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#51 24gerrard

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Posted 25 November 2011 - 10:54

The Americans didn't lose control in Iraq they actually stopped what (was) at the time a very serious threat from one of the strongest powers in the Middle East that was getting stronger (with Russian help).The threat of an aggressive well armed Iraq has been removed which is what the object of the mission was and that mission wouldn't have been accomplished if the US didn't have air superiority fighters of the type it had v those of the Russian supplied Iraqi air force.What came after was just what happened by listening to the pc do gooders who think that it's the job of those who've stopped an aggressive power to then police it and re build it instead of sending the place back to the stone age and then closing the borders and forgetting about them.

But the terrorist threat from Afghanistan etc would be a lot less of a threat if the western countries stopped immigration by nationals from those States and applied travel and border restrictions against them instead of trying to deal with the problem at the wrong end.


It was America that put Sadham in power in the first place.
Its no good having a selective memory VP.
In the 20s and 30s there was a British military opinion that in simple terms said:-
'Dont mess around in Mesopotania'.
It was based on hundreds if not thousands of years of military experience which even included the Romans.
The area of the middle east where Iraq and Afghanistan are is impossible to consolidate militarily.
Any powerful force can easily conquer the area and gain bragging rights.
It is after the conquest that the real unwinnable war begins.
Using billion dollar modern aircraft from multi billion dollar aircraft carriers achieves exactly the same result as all the previous attempts.
Big holes in the desert sand.

The fact that the terrorists bring the war out of the area to the West is hardly a surprise with such brain dead morons running things here. The only thing that those in charge here think of is how much 'they personaly' can make out of the arms sales and the rebuilding of the civil infra structure these same arms have damaged.

Edited by 24gerrard, 25 November 2011 - 10:58.


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#52 24gerrard

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Posted 25 November 2011 - 11:03

The 'opposition' in this case seems clear enough and it's as 'real' as it gets.


Real enough for the RAF to suggest taking it ALL out on the ground inside 48 hours.
Air superiority my ar---.

#53 24gerrard

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Posted 25 November 2011 - 11:09

The outcome of the Falklands conflict was dependent on what happened at sea and in the air not just on land and in the air and there would have been no way of sustaining the required forces to defend the place so far away,against a country that was that close,without getting air superiority/supremacy in the area of exclusion required from air and naval interdiction,around the Islands, without naval air power.They never did get that air superiority/supremacy because the Harrier was never designed for that role.The casualties sustained were mostly the result that issue.As the Argentines rightly said they lost the Falklands war because their bombs weren't fused correctly and they ran out of exocet missiles (just) before we ran out of ships.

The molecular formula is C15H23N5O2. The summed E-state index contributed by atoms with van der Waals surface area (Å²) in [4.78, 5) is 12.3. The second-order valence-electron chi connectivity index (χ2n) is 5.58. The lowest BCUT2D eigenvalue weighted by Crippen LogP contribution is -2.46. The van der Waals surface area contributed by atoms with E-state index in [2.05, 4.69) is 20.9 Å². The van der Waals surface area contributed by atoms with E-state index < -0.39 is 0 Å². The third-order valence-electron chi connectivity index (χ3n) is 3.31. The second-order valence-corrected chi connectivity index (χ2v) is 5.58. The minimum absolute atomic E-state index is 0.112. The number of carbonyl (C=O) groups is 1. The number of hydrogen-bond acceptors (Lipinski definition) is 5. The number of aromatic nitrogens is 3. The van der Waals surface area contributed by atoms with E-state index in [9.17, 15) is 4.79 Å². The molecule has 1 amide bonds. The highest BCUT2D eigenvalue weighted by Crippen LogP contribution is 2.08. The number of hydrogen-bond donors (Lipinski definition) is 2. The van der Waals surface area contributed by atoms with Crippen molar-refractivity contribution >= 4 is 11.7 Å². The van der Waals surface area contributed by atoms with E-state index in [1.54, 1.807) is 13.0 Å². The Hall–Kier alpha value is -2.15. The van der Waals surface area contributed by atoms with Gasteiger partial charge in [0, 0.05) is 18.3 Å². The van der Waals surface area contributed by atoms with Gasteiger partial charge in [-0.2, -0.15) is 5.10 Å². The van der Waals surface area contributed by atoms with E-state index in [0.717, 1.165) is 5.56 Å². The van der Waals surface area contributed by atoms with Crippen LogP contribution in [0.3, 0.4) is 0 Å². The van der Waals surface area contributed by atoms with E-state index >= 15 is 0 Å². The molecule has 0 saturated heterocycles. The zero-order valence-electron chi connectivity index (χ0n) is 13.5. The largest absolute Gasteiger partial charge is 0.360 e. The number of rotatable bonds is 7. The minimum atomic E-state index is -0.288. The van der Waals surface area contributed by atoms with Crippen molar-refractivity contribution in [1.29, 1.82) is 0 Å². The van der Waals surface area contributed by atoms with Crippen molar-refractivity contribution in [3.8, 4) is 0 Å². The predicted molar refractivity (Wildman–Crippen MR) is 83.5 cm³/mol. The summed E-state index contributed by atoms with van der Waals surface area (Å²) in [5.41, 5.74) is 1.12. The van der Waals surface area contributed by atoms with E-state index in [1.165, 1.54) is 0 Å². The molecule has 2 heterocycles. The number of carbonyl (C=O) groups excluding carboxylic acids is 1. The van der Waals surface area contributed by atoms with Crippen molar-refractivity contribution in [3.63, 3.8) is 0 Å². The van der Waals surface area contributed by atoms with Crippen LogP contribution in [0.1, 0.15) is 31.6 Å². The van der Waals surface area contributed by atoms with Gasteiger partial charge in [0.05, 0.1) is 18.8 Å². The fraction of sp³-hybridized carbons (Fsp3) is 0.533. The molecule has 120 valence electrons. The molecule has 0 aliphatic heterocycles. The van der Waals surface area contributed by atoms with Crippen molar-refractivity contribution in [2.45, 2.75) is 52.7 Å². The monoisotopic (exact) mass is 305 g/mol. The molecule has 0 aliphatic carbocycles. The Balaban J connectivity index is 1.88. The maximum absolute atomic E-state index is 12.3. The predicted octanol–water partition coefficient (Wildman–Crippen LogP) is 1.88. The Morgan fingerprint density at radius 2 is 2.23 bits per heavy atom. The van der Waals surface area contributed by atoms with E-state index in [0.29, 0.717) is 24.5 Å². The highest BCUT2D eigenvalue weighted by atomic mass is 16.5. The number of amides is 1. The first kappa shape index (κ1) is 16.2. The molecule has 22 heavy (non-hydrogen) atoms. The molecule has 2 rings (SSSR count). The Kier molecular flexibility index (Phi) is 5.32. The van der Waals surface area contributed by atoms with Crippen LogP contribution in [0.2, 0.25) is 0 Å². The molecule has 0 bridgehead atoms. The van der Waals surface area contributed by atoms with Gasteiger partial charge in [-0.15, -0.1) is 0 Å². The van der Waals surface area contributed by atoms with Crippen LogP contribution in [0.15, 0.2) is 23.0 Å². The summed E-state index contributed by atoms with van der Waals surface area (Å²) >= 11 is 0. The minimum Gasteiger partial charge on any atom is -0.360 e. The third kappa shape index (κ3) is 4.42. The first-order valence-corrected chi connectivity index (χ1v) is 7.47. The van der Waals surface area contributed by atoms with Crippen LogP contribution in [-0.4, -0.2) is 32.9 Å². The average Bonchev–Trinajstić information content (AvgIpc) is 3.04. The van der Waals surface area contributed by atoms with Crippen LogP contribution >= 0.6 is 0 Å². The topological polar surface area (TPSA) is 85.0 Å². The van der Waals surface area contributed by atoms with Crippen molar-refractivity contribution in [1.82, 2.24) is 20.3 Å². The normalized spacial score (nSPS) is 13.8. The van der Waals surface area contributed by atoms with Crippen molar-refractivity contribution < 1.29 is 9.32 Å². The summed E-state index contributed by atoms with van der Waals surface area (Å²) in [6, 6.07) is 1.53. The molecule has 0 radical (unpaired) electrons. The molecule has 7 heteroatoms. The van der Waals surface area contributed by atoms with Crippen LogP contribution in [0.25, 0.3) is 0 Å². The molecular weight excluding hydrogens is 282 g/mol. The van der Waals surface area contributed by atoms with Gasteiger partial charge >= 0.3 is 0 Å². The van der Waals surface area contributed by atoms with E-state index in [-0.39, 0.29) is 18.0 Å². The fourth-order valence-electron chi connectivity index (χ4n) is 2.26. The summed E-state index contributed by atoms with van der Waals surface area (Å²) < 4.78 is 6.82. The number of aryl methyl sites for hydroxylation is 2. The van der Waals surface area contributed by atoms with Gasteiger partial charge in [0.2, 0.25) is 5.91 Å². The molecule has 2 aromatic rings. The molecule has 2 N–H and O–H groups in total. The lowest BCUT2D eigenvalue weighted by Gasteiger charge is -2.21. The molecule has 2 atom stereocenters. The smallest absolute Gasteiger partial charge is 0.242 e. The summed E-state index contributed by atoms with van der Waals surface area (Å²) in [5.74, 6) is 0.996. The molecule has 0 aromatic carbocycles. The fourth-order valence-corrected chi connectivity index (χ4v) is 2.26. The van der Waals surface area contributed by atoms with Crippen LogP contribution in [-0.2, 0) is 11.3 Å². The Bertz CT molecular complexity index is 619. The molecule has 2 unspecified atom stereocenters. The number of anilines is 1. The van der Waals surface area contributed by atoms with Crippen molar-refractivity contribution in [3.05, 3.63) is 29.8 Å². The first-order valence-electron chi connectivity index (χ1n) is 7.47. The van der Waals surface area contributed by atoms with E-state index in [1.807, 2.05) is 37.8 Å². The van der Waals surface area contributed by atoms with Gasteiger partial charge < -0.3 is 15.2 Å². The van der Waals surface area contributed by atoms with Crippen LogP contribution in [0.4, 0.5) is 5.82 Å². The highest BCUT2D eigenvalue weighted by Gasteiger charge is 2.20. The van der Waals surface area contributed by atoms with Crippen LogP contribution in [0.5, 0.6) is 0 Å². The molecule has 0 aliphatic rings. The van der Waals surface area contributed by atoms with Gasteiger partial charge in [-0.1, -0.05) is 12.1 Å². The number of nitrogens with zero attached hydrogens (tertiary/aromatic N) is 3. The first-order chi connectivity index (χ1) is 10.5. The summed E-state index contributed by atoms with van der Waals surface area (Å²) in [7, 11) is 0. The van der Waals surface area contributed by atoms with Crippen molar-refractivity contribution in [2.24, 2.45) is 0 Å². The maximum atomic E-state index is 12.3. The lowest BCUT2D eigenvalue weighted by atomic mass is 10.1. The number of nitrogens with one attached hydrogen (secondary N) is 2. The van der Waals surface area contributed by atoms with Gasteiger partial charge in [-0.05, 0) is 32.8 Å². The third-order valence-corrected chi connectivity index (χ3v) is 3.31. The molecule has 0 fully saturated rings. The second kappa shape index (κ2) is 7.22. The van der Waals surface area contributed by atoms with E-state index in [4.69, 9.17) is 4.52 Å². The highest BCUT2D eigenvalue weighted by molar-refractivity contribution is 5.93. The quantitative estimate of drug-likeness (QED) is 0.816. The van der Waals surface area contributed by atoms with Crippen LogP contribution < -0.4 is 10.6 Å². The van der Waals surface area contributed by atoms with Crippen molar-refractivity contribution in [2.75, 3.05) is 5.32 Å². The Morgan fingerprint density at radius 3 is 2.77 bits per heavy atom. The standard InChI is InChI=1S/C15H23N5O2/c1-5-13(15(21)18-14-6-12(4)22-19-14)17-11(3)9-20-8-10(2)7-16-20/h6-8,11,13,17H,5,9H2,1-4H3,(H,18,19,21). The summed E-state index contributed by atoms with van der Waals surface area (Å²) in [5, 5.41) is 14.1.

Thatcher WANTED the Falklands war, she dreamt of it making her appear like a modern Celtic Princess in a war chariot.
The Argentinians were still buying polo ponies from the UK at the height of the war.
A proper force in the Falklands would have prevented any invasion.
It has worked for hundreds of years in Gibraltar.

#54 Vanishing Point

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Posted 25 November 2011 - 14:26

It was America that put Sadham in power in the first place.
Its no good having a selective memory VP.
In the 20s and 30s there was a British military opinion that in simple terms said:-
'Dont mess around in Mesopotania'.
It was based on hundreds if not thousands of years of military experience which even included the Romans.
The area of the middle east where Iraq and Afghanistan are is impossible to consolidate militarily.
Any powerful force can easily conquer the area and gain bragging rights.
It is after the conquest that the real unwinnable war begins.
Using billion dollar modern aircraft from multi billion dollar aircraft carriers achieves exactly the same result as all the previous attempts.
Big holes in the desert sand.

The fact that the terrorists bring the war out of the area to the West is hardly a surprise with such brain dead morons running things here. The only thing that those in charge here think of is how much 'they personaly' can make out of the arms sales and the rebuilding of the civil infra structure these same arms have damaged.


I think we agree on the basics of the politics of the area but it's the mindset of conquer,occupy,re build and do good there by trying to look on the middle eastern native population as worth bothering about which is the problem.However it's Russia that has had a more destabilising policy in the Middle East than the US and the US support of different factions and leaderships and the sale of arms to the unstable Arab populations has mainly been a result and a reaction to Russian interference in the area first.The policy of fighting a type of proxy war with Russia,by arming different opposing middle eastern factions,instead of dealing with the problem at source is the main reason why we're in the mess we are now with the area.However as history shows 'if' you want to negotiate with Russia and stop it doing things which aren't anyone's interests it needs to be done from a position of strength not weakness.But for the Middle East it's a bit late now.However it's more than a co incidence that Russia still seems to take an 'interest' in an area which seems to have no strategic value to it's own interests whereas the area does for us so why has Russia always been so historically keen to get involved there ?? and that question answers your issues as to America's involvement in the region.